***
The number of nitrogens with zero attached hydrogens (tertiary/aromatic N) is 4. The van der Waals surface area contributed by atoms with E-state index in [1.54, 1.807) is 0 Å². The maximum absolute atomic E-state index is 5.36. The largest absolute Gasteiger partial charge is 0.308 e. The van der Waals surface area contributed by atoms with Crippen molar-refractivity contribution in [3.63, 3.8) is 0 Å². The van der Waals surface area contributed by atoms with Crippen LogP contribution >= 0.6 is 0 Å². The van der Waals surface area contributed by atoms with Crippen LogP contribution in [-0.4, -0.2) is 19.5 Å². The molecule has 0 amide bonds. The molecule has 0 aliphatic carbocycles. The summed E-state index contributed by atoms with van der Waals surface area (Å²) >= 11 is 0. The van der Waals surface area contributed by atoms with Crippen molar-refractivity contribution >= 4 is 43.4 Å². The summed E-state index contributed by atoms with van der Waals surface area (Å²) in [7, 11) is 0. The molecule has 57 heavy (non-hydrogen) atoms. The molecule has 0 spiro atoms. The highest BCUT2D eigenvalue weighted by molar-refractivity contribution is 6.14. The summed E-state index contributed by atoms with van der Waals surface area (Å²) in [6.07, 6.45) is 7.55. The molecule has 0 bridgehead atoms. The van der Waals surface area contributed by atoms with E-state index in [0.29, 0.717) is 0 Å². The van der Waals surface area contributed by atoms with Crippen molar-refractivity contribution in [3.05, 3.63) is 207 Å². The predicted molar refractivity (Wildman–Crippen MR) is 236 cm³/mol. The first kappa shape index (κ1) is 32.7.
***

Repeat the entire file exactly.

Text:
The number of nitrogens with zero attached hydrogens (tertiary/aromatic N) is 4. The van der Waals surface area contributed by atoms with E-state index in [1.54, 1.807) is 0 Å². The maximum absolute atomic E-state index is 5.36. The largest absolute Gasteiger partial charge is 0.308 e. The van der Waals surface area contributed by atoms with Crippen molar-refractivity contribution in [3.63, 3.8) is 0 Å². The van der Waals surface area contributed by atoms with Crippen LogP contribution >= 0.6 is 0 Å². The van der Waals surface area contributed by atoms with Crippen LogP contribution in [-0.4, -0.2) is 19.5 Å². The molecule has 0 amide bonds. The molecule has 0 aliphatic carbocycles. The summed E-state index contributed by atoms with van der Waals surface area (Å²) >= 11 is 0. The van der Waals surface area contributed by atoms with Crippen molar-refractivity contribution >= 4 is 43.4 Å². The summed E-state index contributed by atoms with van der Waals surface area (Å²) in [7, 11) is 0. The molecule has 57 heavy (non-hydrogen) atoms. The molecule has 0 spiro atoms. The highest BCUT2D eigenvalue weighted by molar-refractivity contribution is 6.14. The summed E-state index contributed by atoms with van der Waals surface area (Å²) in [6.07, 6.45) is 7.55. The molecule has 0 bridgehead atoms. The van der Waals surface area contributed by atoms with E-state index in [0.29, 0.717) is 0 Å². The van der Waals surface area contributed by atoms with Crippen molar-refractivity contribution in [3.05, 3.63) is 207 Å². The predicted molar refractivity (Wildman–Crippen MR) is 236 cm³/mol. The first kappa shape index (κ1) is 32.7.